Cordia boissieri

Secondary Names:
anacahuite, Mexican-olive, wild olive

Leaf Type: Evergreen
Texas Native:
Tree Description:

A small tree with a curving trunk, to 20 feet tall and a trunk to 12" in diameter, with a low, rounded crown.

Range/Site Description:

Native to the brushlands and forest remnants of the southernmost tip of Texas, this species is a beautiful landscape tree that can be planted as far north as San Antonio.


Simple, opposite on the twigs, oval to oblong, 4" to 5" long by 2" to 3" wide, leaf edge without teeth, velvety on both surfaces, evergreen.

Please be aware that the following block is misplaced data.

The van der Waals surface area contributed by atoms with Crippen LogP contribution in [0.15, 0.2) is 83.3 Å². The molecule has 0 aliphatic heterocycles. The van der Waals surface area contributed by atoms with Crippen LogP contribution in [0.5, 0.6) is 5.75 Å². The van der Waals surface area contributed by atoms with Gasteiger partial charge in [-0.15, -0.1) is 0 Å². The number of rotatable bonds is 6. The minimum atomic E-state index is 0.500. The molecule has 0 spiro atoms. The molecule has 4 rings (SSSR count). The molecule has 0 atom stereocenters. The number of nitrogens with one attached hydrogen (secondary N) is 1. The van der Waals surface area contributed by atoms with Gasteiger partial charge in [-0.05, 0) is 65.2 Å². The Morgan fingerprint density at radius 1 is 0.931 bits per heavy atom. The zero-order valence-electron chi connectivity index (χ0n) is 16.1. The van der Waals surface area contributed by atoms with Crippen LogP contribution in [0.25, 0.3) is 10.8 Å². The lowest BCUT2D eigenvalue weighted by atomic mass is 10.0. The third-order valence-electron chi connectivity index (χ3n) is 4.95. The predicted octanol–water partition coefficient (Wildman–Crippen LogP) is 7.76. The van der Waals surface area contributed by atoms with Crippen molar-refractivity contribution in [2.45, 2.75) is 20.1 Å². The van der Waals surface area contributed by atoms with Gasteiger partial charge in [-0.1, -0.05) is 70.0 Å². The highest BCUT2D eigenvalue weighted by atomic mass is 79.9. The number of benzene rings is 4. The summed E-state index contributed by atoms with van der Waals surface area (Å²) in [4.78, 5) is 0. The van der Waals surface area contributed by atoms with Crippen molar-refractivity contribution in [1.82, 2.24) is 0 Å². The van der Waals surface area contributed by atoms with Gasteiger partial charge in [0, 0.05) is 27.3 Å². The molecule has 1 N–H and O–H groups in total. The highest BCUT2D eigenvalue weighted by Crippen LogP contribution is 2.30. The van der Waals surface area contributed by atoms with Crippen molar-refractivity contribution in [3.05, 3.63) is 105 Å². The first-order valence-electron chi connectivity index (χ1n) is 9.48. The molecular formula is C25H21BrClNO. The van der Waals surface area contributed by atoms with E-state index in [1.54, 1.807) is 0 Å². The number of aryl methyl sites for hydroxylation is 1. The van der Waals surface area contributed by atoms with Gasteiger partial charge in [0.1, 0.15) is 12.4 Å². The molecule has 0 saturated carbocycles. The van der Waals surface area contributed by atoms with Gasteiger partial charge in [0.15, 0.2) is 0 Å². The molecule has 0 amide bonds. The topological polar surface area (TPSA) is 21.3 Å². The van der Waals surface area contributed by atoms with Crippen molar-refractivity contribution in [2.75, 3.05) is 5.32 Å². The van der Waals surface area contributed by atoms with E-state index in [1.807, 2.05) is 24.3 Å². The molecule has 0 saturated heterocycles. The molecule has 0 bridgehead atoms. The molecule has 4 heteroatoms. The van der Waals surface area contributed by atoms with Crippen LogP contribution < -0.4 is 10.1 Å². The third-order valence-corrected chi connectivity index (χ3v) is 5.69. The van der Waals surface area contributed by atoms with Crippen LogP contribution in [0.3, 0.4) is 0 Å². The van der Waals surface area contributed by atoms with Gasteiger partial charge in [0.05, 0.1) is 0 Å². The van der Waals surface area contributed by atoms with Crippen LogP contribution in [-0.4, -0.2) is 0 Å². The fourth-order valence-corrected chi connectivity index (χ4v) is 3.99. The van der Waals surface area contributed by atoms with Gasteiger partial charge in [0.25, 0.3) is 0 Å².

Very showy, white, trumpet-shaped flowers, 1.5" long and 2" wide, with a yellow spot in the throat, appear throughout spring and summer with sufficient water.


A whitish drupe, about 1" long, with sweet, pulpy flesh. Favored by wildlife and edible by humans.


Gray to light brown, strongly fissured with flat ridges even on small stems, fibrous and interwoven.


Wood is sometimes used for woodenware and yokes. Sold principally as a landscape tree.

Similar Species:

Buttonbush (Cephalanthus occidentalis) has smooth leaves 3" to 8" long; white fringetree (Chionanthus virginicus) occurs in East Texas and has smooth leaves.

Interesting Facts:

Jelly made from the fruits is used as a household remedy for coughs and colds.

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